Startup Of The Week

Startup Of The Week: Lightmatter

Lightmatter is using photonics to develop a new generation of computing hardware that promises to dramatically increase the power of artificial intelligence. The architecture of the company’s computer hardware uses light rather than traditional electrical signals to make processing more efficient while using less energy.

More computing power for less money and less impact on the environment would seem to be pretty compelling. But just as critical, Nicholas Harris, CEO and co-founder of Lightmatter, says the architecture will work with existing AI tools, so adopters won’t need to learn a whole new skill set or replace all their infrastructure to leverage the full potential.

“It runs on the same software people use today for machine learning,” says Harris. “There’s not some fundamentally new type of computing you have to learn. We’re putting in a lot of effort to make this plug and play.”

Lightmatter CEO Nicholas Harris

Lightmatter is one of a number of companies working on trying to find new computing architectures to succeed what is in use now as the current one may be nearing the end of its ability to reliably double its processing power every 18 months to two years.

“We’re hitting a wall on building faster and more efficient computers,” Harris says. “So something really has to give. And I think that’s why you’re seeing companies like Intel and Google and IBM and working on quantum computing. Everyone’s working on alternative compute architectures because now is a time where, if something new doesn’t come along, the future of compute looks pretty stagnant. And I think almost every scientific field for sure, and financial fields and so on — their progress is tied to compute.”

Prior to launching Lightmatter, Harris was a post-doctoral fellow at the Massachusetts Institute of Technology where he was focused on the search for a successor to the traditional computing architecture. For decades, the computer industry has flourished under the principals of “Moore’s Law” which said the silicon-based processors that used electrical signals and binary gates that are either “on” or “off” would evolve at a reliable pace. But many observers believe those gains are near their end as current silicon-based computing reaches its physical limitations.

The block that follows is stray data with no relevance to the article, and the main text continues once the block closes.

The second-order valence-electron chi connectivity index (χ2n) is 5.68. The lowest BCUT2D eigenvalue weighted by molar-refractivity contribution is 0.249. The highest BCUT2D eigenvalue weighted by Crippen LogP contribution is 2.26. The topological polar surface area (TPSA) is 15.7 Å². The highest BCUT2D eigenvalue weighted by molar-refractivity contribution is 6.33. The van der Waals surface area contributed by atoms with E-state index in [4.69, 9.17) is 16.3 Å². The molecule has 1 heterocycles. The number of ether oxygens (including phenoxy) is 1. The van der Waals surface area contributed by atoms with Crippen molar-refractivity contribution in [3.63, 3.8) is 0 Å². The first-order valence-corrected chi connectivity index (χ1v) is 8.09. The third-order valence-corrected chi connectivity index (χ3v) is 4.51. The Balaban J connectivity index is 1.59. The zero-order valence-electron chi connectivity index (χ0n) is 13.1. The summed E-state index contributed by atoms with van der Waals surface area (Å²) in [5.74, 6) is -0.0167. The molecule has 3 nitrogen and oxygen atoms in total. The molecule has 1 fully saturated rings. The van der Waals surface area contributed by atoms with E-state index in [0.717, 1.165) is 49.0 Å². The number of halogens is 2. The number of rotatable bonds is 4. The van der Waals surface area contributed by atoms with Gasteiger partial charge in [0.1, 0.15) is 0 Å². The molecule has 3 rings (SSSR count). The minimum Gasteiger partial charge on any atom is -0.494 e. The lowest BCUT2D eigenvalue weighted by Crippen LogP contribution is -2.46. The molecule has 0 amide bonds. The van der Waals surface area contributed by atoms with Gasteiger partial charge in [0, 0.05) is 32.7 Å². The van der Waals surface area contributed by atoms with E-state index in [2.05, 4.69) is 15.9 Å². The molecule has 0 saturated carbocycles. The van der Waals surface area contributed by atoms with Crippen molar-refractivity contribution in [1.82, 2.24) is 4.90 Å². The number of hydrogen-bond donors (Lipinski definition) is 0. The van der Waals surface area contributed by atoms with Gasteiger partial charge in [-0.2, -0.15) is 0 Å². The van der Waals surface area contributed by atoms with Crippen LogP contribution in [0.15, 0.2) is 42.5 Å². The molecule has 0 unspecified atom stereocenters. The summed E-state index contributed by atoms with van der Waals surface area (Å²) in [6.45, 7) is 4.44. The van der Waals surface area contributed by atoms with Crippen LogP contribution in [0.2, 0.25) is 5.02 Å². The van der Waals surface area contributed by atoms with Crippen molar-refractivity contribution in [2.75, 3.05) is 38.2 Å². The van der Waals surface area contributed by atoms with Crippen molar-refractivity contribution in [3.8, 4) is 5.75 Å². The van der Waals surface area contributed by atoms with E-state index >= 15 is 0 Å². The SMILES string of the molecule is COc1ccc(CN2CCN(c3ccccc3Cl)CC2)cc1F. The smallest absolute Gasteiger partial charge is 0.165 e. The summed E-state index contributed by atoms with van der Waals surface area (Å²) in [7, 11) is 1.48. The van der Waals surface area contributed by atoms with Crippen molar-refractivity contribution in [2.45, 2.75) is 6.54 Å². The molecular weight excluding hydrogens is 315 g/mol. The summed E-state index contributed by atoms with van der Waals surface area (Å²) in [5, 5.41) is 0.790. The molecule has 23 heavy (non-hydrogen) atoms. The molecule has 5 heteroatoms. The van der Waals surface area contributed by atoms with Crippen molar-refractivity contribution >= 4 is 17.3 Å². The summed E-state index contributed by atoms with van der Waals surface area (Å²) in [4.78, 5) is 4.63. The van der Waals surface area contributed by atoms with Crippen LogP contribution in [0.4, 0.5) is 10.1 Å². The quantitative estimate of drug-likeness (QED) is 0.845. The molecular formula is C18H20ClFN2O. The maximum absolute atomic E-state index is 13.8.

Initially, Harris was focused on ways photonics might be used with quantum-based computing, which manipulates molecules to create far more complex and powerful computers. But Harris became convinced the necessary scientific breakthroughs for quantum-based computers were too far away.

So he took some of the insights he gained and started focusing more on the photonics piece of the puzzle. As he was developing his research, the industry chatter around technologies like machine learning and artificial intelligence surged and Harris became convinced that light-based computing could be applied specifically to accelerate the calculations underlying the algorithms of those two technologies.

In 2017, he founded Lightmatter with two other MIT colleagues, Darius Bunandar, and Thomas Graham. The company raised $11 million in venture capital in February 2018 to support to develop of its photonic AI chip. “We’re basically an AI compute company,” Harris says.

Traditional computing does more complex calculations by breaking them down into smaller pieces. These individual parts are then done in a particular order by sending electrical signals through gates. But with photonics, the problem doesn’t need to be broken down, and the beam of light runs through photonic elements and sensors far faster and more efficiently than electrical current. The result is quicker responses while using far less power, Harris says.

Harris notes that the operator of a high-performance computing center today could theoretically achieve similar levels of computing power by packing enough machines in a data center. But the size of the data center would have to be massively expanded, and the heat generated and the power used would be enormous.

“Chips are getting super, super hot,” Harris says. “So in a single footprint in silicon, you can only squeeze out so much compute right now. I’m looking forward in the future and it’s going to be about the same amount.”

With a product on the horizon, Harris is optimistic that the company is going to play a critical role in launching the next generation of computing that will realize the full potential of technologies like AI and machine learning.

“I feel like this is a really important moment in history,” he says. “Kind of like when the transistor was invented.”

About the author

Jennifer L. Schenker

Jennifer L. Schenker, an award-winning journalist, has been covering the global tech industry from Europe since 1985, working full-time, at various points in her career for the Wall Street Journal Europe, Time Magazine, International Herald Tribune, Red Herring and BusinessWeek. She is currently the editor-in-chief of The Innovator, an English-language global publication about the digital transformation of business. Jennifer was voted one of the 50 most inspiring women in technology in Europe in 2015 and 2016 and was named by Forbes Magazine in 2018 as one of the 30 women leaders disrupting tech in France. She has been a World Economic Forum Tech Pioneers judge for 20 years. She lives in Paris and has dual U.S. and French citizenship.